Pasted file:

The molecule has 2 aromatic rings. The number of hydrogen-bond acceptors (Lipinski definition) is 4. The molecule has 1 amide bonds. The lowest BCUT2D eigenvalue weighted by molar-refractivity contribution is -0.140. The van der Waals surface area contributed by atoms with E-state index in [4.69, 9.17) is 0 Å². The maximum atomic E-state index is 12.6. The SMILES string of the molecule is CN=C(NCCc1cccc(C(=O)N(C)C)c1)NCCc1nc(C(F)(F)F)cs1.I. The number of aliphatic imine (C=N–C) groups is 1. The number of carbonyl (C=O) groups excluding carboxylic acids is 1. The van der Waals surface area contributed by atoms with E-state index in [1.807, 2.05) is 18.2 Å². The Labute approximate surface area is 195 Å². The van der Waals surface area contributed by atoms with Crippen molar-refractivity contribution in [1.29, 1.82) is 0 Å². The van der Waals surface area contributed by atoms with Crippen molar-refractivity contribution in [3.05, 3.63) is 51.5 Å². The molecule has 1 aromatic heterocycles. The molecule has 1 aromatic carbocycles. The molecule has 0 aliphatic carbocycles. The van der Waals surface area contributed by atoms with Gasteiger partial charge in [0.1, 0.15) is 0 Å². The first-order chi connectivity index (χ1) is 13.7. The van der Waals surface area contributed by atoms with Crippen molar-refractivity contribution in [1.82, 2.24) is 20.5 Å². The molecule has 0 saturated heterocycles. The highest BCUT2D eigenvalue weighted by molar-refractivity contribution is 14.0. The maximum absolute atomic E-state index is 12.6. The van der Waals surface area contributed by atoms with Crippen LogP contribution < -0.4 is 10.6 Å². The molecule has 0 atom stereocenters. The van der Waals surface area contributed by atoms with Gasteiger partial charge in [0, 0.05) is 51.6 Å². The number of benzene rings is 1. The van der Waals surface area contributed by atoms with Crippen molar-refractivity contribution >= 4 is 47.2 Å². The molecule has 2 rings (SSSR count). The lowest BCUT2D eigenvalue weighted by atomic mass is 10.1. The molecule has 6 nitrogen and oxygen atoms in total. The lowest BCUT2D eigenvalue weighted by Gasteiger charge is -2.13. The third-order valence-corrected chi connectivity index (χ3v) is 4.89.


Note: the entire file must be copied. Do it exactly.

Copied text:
The molecule has 2 aromatic rings. The number of hydrogen-bond acceptors (Lipinski definition) is 4. The molecule has 1 amide bonds. The lowest BCUT2D eigenvalue weighted by molar-refractivity contribution is -0.140. The van der Waals surface area contributed by atoms with E-state index in [4.69, 9.17) is 0 Å². The maximum atomic E-state index is 12.6. The SMILES string of the molecule is CN=C(NCCc1cccc(C(=O)N(C)C)c1)NCCc1nc(C(F)(F)F)cs1.I. The number of aliphatic imine (C=N–C) groups is 1. The number of carbonyl (C=O) groups excluding carboxylic acids is 1. The van der Waals surface area contributed by atoms with E-state index in [1.807, 2.05) is 18.2 Å². The Labute approximate surface area is 195 Å². The van der Waals surface area contributed by atoms with Crippen molar-refractivity contribution in [1.29, 1.82) is 0 Å². The van der Waals surface area contributed by atoms with Crippen molar-refractivity contribution in [3.05, 3.63) is 51.5 Å². The molecule has 1 aromatic heterocycles. The molecule has 1 aromatic carbocycles. The molecule has 0 aliphatic carbocycles. The van der Waals surface area contributed by atoms with Gasteiger partial charge in [0.1, 0.15) is 0 Å². The first-order chi connectivity index (χ1) is 13.7. The van der Waals surface area contributed by atoms with Crippen molar-refractivity contribution in [1.82, 2.24) is 20.5 Å². The molecule has 0 saturated heterocycles. The highest BCUT2D eigenvalue weighted by molar-refractivity contribution is 14.0. The maximum absolute atomic E-state index is 12.6. The van der Waals surface area contributed by atoms with Crippen LogP contribution < -0.4 is 10.6 Å². The molecule has 0 atom stereocenters. The van der Waals surface area contributed by atoms with Gasteiger partial charge in [0, 0.05) is 51.6 Å². The number of benzene rings is 1. The van der Waals surface area contributed by atoms with Crippen molar-refractivity contribution >= 4 is 47.2 Å². The molecule has 2 rings (SSSR count). The lowest BCUT2D eigenvalue weighted by atomic mass is 10.1. The molecule has 6 nitrogen and oxygen atoms in total. The lowest BCUT2D eigenvalue weighted by Gasteiger charge is -2.13. The third-order valence-corrected chi connectivity index (χ3v) is 4.89.